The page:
Faculty: Arts, Humanities and Social Sciences
Department: School of Creative Industries
BA (Hons) Film Studies
Category: Student Ambassador
11 July 2017
Choosing the best modules for yourself within your degree programme can be hard and sometimes nerve-wracking, especially when starting off your first year at university.
In semester 1 of my first year at ARU, I learned more about the basics of film theory, which set the grounds for practical modules I took in Semester 2. The Film Studies degree programme gave me two options to choose from. The first option was Introduction to Global Cinema and the second was Introduction to Video 2, a continuation of the module Introduction to Video 1 that I completed in Semester 1.
Introduction to Video 2
Since three of my modules in my 1st year were theory based I decided to balance out the modules by taking this practical module. Introduction to Video consisted of self-directed projects that helped me gain confidence in filmmaking. The experience in this module helped me build my knowledge in Premier Pro editing software and using cameras.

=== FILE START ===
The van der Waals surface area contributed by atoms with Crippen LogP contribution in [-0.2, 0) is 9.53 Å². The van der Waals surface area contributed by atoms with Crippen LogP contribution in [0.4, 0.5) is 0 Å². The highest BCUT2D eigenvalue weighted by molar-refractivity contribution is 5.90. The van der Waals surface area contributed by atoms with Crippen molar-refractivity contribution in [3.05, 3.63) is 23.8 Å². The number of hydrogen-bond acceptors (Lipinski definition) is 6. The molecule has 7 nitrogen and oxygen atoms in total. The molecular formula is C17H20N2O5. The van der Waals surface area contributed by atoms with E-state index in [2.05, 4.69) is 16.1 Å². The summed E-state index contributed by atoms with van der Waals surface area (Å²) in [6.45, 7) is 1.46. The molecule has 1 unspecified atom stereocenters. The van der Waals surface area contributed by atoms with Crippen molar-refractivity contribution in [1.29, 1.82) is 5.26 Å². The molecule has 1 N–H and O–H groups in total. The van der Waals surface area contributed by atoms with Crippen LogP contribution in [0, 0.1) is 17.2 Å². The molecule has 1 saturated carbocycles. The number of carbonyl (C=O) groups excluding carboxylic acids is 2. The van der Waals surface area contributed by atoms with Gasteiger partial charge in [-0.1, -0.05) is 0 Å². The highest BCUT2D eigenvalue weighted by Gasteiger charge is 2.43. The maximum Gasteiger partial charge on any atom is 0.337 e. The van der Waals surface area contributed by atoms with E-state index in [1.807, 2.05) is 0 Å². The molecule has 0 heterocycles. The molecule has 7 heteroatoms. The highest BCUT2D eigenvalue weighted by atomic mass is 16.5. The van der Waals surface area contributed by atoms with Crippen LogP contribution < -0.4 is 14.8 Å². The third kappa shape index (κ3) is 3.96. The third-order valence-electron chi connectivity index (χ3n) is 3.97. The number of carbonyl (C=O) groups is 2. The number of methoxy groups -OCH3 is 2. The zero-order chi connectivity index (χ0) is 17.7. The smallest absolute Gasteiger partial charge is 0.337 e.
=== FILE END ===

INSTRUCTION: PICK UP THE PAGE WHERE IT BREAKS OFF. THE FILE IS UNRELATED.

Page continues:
The second year at Anglia Ruskin University is busy but mostly exciting. It consists of many optional modules like Screenwriting: Script to Screen, Screenwriting: The Feature Film, Non-Fiction Filmmaking, and Intercultural Encounters in Global Cinema. My two favourite modules from the 2nd year were Non-fiction Filmmaking and 16mm Filmmaking.
In this module our instructor, Neil Henderson, allowed us to work with 16mm film and Bolex cameras to make a short film. We learned to work with both the 16mm film and the Bolex cameras. This taught me discipline and patience to create something unique and meaningful. This process slows down the filming process, which helps the filmmaker think about each detail within the frame, whether it be lighting or the objects in the frame.
In this module, we were assigned to film a portrait of a person based on their life and experiences. My group's portrait documentary followed a girl named Amy who was diagnosed with a rare disorder called mitochondrial disease. The film told stories about the many hardships Amy faced in her life because of the disease. Through this module, I developed the skills to shoot documentaries and learned how to reveal the truth through the lens of a camera.
To sum up, the Film Studies degree programme provides a wide range of modules to choose from. In my third year, I will be taking more practical modules like Working in English and Media to expand my skills as a filmmaker. You can find more details about the Film Studies modules on the course page.